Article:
9. Have self-confidence. Happy people have a realistic (not arrogant) faith in their abilities. As a result, they feel equipped to deal with life’s challenges.
  10. Are adaptable. Happy people have a “I bend but do not break” attitude. They look for ways around an obstacle rather than lamenting the obstacle. They may even see the obstacle as a stepping stone for growth and additional opportunities, accepting that sometimes we need to choose a different path. They know the wisdom in the saying, “Insanity is doing the same thing again and expecting different results.” Happy people can go with the flow and modify their behavior and choices as needed – they learn from their mistakes.
  11. Are optimistic. Happy people are positive thinkers, hopeful about the future, and believe that things will work out for the best in the end. Such an attitude is associated with lower stress levels.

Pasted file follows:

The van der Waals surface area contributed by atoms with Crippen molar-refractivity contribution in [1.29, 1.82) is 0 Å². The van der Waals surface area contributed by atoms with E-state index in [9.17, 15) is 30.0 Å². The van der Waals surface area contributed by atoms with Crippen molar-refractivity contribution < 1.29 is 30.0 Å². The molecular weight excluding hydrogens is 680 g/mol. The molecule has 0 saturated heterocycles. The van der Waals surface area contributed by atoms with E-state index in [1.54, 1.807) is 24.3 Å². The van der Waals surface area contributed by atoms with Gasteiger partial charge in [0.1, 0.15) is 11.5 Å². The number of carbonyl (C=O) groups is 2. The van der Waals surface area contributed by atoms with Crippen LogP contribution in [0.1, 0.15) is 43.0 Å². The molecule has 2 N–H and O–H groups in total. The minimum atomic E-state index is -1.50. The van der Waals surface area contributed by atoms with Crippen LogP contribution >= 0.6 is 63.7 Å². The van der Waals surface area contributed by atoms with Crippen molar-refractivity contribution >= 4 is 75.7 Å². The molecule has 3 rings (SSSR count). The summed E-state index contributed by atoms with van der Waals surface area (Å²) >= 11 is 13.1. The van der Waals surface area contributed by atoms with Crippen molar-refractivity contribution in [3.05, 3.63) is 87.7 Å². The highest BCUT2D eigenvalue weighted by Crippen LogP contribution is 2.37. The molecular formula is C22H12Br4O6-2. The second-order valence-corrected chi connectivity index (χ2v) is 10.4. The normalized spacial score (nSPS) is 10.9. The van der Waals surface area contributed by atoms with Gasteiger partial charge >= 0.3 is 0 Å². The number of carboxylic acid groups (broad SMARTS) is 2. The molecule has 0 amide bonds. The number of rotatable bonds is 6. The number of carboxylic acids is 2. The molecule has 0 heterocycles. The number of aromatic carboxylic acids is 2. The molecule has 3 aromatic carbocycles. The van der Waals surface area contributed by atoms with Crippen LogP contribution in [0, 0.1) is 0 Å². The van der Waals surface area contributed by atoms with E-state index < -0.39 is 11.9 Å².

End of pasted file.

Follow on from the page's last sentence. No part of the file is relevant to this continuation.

12. Are energetic and enthusiastic about life. Happy people consider life an adventure to be lived rather than a problem to be solved.
  13. Value cooperation over competition. Happy people have an “us” and “we” rather than a “me” and “my” mentality, knowing that victory can ring hollow if we aren’t sharing it with anyone.
  14. Show enthusiasm for other people’s successes. Happy people realize that there is enough to go around and thus aren’t threatened by other people’s triumphs.
  15. Are curious about life. Happy people have a large number of interests and are continually learning and growing.
  16. Do not feel “entitled.” Happy people know the difference between wanting something and demanding it. In fact, they don’t expect a lot from life, as their focus is largely on what they can give. Ironically, as a result of this attitude, happy people often end up receiving quite a lot, as humble and helpful people usually attract a lot of goodwill.
  17. Accept life’s uncertainties. Happy people are willing to go with the flow and make the best decisions they can, based on incomplete information (which is generally all we have).
  18. Prioritize spiritual/non-materialistic values. Happy people are not concerned about keeping up with the Joneses, nabbing a prestigious job, buying a massive home, or hitting a certain financial plateau. They prioritize relationships with family and friends, enjoying themselves, laughing, and having fun. They value experiences over possessions.